Hearing Loss: When to Call the Pediatrician
Here are the signs and symptoms that should make you suspect that your child has a hearing loss and alert you to call your pediatrician.
Your child doesn’t startle at loud noises by one month or turn to the source of a sound by three to four months of age.
He doesn’t notice you until he sees you.
He concentrates on gargling and other vibrating noises that he can feel, rather than experimenting with a wide variety of vowel sounds and consonants.
His speech is delayed or hard to understand, or he doesn’t say single words such as “dada” or “mama” by twelve to fifteen months of age.
He doesn’t always respond when called. (This is usually mistaken for inattention or resistance, but could be the result of a partial hearing loss.)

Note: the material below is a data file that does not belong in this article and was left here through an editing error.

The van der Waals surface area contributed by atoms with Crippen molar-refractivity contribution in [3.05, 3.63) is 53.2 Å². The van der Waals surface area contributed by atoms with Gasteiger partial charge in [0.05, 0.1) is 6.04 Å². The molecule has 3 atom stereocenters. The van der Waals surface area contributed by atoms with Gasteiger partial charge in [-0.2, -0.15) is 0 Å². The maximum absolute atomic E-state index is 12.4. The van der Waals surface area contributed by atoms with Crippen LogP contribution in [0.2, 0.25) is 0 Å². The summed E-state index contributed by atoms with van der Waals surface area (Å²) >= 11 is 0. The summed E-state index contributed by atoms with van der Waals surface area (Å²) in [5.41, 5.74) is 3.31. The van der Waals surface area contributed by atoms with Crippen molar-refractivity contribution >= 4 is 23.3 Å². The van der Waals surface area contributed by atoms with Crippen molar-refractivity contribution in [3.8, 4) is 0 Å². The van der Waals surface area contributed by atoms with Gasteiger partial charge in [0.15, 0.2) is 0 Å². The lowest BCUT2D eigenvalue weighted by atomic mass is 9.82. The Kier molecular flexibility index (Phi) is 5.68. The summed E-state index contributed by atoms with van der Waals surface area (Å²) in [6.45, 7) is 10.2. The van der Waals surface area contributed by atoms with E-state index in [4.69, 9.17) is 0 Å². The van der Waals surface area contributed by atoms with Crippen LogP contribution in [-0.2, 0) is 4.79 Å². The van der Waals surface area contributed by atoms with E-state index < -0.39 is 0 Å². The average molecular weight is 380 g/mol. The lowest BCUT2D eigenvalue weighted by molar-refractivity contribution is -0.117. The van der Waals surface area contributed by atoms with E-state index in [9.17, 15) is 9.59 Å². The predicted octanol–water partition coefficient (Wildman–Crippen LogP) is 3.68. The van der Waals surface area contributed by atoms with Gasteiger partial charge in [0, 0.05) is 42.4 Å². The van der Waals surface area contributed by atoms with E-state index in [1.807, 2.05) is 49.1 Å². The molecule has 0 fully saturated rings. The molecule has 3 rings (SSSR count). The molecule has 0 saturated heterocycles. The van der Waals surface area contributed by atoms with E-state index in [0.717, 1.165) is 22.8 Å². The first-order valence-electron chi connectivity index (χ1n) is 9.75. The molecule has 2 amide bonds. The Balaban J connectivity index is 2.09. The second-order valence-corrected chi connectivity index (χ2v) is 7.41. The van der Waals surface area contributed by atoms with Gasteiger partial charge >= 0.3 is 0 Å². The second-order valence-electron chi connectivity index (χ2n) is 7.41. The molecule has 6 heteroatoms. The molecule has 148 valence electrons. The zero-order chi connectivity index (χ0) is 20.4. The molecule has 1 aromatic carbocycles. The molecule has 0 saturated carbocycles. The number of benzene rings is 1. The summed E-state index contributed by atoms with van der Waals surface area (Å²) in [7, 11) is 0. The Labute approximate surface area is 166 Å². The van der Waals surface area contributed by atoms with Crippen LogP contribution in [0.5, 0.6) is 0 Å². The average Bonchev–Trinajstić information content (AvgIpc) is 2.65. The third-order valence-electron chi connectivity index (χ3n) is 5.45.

He seems to hear some sounds but not others. (Some hearing loss affects only high-pitched sounds; some children have hearing loss in only one ear.)
He seems not only to hear poorly but also has trouble holding his head steady, or is slow to sit or walk unsupported. (In some children with sensorineural hearing loss, the part of the inner ear that provides information about balance and movement of the head is also damaged.)
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- Caring for Your Baby and Young Child: Birth to Age 5 (Copyright © 2009 American Academy of Pediatrics)
The information contained on this Web site should not be used as a substitute for the medical care and advice of your pediatrician. There may be variations in treatment that your pediatrician may recommend based on individual facts and circumstances.